That is not to convince others like in a debate, which determines winners and losers, but to convince them that if they read it from the point of view or within the framework of A, they will read it as A’. In that case, the explanation for reading it as B’ may not be convincing.
Reading literary works involves experiencing two tasks at the same time: reading and interpreting the text in your own way and creating practical sentences for the purpose of explaining your perspective and convincing others of it.
On the other hand, some people explain that if they read it in the framework of C, they will read it as C’. When the explanations are mutually acceptable, they can share each other’s point of view or framework of the literary work that the other has never thought of.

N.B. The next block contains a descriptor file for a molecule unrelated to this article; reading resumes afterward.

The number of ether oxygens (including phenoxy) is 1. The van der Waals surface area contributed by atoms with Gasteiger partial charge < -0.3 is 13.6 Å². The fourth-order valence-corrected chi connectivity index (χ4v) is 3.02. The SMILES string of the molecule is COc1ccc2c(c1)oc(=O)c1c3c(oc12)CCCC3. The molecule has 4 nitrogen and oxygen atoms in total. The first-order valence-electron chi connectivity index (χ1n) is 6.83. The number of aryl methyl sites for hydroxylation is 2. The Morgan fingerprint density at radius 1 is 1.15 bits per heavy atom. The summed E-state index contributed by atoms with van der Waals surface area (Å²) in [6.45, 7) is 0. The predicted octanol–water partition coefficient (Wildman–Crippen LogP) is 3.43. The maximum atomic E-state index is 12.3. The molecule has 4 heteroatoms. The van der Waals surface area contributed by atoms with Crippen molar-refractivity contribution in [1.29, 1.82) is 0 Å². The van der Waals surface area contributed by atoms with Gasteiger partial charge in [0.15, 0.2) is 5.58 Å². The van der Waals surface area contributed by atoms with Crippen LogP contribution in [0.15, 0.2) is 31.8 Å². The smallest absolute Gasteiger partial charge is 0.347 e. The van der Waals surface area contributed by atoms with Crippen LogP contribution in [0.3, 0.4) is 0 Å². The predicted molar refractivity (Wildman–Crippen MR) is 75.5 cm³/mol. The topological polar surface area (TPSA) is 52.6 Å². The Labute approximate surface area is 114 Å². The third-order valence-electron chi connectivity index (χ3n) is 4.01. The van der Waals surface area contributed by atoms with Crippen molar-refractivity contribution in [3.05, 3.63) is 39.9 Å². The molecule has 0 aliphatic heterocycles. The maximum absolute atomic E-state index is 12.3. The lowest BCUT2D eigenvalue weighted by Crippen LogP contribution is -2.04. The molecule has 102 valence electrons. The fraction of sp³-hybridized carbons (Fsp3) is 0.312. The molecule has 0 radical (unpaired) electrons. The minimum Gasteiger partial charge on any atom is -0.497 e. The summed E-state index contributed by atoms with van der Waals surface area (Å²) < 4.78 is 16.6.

This brings them into contact with diverse or multi-perspective thinking. Having their views accepted by others as a result of such discussion gives them confidence, as well as letting them know that their perspective is one of many.
In particular, it is said that it is important for the current younger generation to improve their communication and presentation skills.
Among various ways of honing such skills, I think that a series of tasks in which you read a literary work, activate your imagination based on your own knowledge and experience to read and interpret it in your own way, and communicate it to the others would be effective.
Education and training that emphasize practical writing can dispel anxiety about having not only one correct answer, as I mentioned earlier, and it may be appreciated in some ways. There is, however, a fear that it can instill devices to guide readers and promote prejudice.